NBN Co has indicated plans to build its long-term satellites with a capability of providing an average download capacity of up to 100 gigabytes to users.
Though the network builder does not sell wholesale products by capacity, satellite project director Matt Dawson said plans for the long-term service would include dimensioning their capacity to support average download quotas of between 60 and 100 GB.
The satellites, to be launched in 2015, would provide a capacity six to ten times that currently available on the 6 Mbps interim satellite service, provided using satellites from IPSTAR and Optus.
Despite service providers offering plans of up to 40 GB on the interim service, NBN Co stipulates in a fair use policy that service providers must not exceed 9.7 GB of data downloads and 3.2 GB of data uploads on average per user, per month.
"We have to deliver a satellite that caters not just to today but over the 15 years of the life of these satellites, it needs to anticipate the sorts of data plans users will need to have," Dawson told iTnews.
"There's no point have data plans of 3 GB or 6 GB - you can use your capacity in the first week."
But, he said, the dimensions were still subject to further tests on the back-end systems.
"We have to make sure we're happy with those dimensions, given the contention, the number of users, the take up and everything else," he said.
"Time will tell how that assumption will turn out."
It is expected that retail satellite plans will retain a premium over similar plans for the fibre and wireless aspects of the NBN, despite the wholesaler charging the same $24 for a 12/1 service across all three technologies. ISPs have blamed the premium on the additional support costs and capacity restrictions on the interim service.
The long-term satellite service will initially offer a peak speed of 12 Mbps downstream and 1 Mbps upstream though Dawson said the company was planning a future roadmap that could see the speeds increased over time.
The two Ka-band satellites would ultimately offer a total capacity of 90 Gbps together, to cover an approximate 200,000 premises not in the fibre or wireless footprints.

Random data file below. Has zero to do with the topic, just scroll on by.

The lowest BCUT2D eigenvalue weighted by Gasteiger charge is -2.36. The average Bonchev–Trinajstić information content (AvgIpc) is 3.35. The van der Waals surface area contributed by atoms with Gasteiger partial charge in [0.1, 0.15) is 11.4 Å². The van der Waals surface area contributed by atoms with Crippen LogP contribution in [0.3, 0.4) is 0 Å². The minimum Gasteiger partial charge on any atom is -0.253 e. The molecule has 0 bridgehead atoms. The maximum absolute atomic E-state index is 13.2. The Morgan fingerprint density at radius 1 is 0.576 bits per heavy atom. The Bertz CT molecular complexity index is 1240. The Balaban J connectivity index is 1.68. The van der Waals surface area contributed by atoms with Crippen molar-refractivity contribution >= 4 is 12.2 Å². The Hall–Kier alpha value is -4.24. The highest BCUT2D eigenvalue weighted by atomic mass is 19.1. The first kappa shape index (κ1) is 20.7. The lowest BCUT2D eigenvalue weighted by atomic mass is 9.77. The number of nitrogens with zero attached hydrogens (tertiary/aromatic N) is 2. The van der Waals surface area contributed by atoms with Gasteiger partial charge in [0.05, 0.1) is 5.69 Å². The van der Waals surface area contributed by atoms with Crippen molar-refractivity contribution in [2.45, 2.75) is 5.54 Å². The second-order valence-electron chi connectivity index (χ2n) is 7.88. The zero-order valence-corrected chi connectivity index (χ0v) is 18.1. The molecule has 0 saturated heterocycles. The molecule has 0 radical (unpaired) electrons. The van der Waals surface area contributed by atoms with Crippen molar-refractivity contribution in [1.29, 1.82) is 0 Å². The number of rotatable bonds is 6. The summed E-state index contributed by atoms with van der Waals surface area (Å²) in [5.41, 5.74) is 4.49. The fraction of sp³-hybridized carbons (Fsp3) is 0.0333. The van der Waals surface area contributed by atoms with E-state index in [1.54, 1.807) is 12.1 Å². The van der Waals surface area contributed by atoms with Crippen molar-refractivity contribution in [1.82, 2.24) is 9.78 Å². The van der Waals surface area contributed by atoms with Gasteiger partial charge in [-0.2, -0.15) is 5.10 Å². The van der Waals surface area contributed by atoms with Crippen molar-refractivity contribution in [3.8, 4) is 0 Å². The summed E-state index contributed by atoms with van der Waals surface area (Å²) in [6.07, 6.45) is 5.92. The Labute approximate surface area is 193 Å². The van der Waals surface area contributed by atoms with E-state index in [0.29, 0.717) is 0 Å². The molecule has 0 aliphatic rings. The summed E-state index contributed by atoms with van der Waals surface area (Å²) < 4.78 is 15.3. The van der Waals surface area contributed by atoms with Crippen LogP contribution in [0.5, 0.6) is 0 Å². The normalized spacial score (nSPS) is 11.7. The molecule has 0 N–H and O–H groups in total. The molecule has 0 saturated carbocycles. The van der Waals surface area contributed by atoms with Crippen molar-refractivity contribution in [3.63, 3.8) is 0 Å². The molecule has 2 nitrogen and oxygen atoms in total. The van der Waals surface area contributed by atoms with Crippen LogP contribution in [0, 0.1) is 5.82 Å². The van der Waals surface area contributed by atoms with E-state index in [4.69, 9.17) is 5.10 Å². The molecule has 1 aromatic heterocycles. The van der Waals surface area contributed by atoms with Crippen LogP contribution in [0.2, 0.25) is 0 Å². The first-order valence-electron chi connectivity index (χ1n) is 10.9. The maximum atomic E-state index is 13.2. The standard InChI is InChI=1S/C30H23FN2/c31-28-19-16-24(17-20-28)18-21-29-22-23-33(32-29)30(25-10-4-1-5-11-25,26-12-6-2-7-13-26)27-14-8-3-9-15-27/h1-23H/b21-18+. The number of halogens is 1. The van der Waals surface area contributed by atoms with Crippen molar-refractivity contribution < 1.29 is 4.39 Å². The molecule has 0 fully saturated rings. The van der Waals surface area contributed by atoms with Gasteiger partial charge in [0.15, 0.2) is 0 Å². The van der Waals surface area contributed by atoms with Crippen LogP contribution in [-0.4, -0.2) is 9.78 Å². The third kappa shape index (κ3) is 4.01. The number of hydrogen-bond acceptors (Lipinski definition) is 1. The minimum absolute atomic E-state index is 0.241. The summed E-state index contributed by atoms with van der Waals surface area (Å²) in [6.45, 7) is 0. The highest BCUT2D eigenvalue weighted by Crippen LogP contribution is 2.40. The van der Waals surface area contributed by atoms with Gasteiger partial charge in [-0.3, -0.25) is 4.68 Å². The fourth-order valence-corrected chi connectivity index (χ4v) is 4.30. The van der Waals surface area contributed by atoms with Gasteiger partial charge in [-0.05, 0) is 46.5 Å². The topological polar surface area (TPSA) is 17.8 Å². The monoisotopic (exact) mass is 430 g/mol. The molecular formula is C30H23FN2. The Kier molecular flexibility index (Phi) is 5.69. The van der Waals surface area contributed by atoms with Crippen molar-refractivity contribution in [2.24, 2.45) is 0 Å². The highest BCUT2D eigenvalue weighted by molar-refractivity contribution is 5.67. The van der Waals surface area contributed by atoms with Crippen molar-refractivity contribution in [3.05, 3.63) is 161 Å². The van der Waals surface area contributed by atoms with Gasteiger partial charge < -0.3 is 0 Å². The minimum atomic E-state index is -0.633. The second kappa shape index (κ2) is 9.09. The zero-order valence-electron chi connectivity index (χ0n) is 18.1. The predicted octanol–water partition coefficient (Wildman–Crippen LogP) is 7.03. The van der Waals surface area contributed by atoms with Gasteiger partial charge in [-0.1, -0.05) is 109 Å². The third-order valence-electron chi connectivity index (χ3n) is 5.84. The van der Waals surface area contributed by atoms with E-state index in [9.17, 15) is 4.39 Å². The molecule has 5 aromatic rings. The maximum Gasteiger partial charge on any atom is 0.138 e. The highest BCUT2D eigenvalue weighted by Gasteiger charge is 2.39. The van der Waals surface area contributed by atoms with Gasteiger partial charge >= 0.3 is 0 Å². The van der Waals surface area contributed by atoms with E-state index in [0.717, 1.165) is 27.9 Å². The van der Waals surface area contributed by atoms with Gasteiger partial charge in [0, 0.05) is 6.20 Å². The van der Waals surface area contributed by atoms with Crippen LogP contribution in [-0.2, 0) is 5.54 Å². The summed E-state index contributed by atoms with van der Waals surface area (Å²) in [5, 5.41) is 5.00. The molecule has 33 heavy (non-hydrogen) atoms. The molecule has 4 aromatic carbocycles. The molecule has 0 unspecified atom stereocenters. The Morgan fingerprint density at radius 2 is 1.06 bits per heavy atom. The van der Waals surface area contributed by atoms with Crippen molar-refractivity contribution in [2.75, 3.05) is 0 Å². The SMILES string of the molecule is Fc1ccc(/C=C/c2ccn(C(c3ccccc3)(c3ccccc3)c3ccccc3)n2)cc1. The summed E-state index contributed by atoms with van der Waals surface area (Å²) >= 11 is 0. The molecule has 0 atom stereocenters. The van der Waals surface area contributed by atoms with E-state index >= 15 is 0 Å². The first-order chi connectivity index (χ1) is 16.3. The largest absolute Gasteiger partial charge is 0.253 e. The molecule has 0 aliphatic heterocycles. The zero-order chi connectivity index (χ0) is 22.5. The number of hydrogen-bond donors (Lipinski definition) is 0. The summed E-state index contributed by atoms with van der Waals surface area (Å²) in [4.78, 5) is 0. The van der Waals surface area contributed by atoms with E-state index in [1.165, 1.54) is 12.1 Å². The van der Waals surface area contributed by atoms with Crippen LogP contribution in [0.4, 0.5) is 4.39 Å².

"The satellites themselves are not so much the determining factor there, it's more to do with the ground systems which determine those speeds," Dawson said.
Latency no issue
Dawson rejected concerns from some communities that the latency inherent in satellite connections would make it a poor service for medical or other high-bandwidth uses.
He estimated the satellite project would require a latency of about 250 milliseconds, a figure he said was satisfactory for most known applications.
"It's impossible to overcome the laws of physics, latency is a fact of life," he said.
"When you're dealing with satellites that are 36,000 kilometres away in geostationary orbit, it takes a while for radio signals to get there and back again.
"After the first 250ms the latency becomes irrelevant because you're just viewing streamed packets now. It's only those applications that require instant reaction between two parties where it can sometimes become an issue."
Though he conceded instantaneous applications like online gaming could be impacted by satellite latency, other applications including video conferencing and VoIP would not slow down over the service.
Chief executive Mike Quigley has specifically pointed to organisations such as the Royal Flying Doctor Service as potentially utilising video conferencing over the long-term satellite service.
HTTP acceleration and application tests carried out on the interim satellite service had proved that most such applications were already plausible, according to Dawson.
"We've lifted it up a whole order of magnitude really with the interim... with the long-term solution we'll have delivered another notch, the capacity will be ten times that," he said.
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Issue: 334 | December 2014
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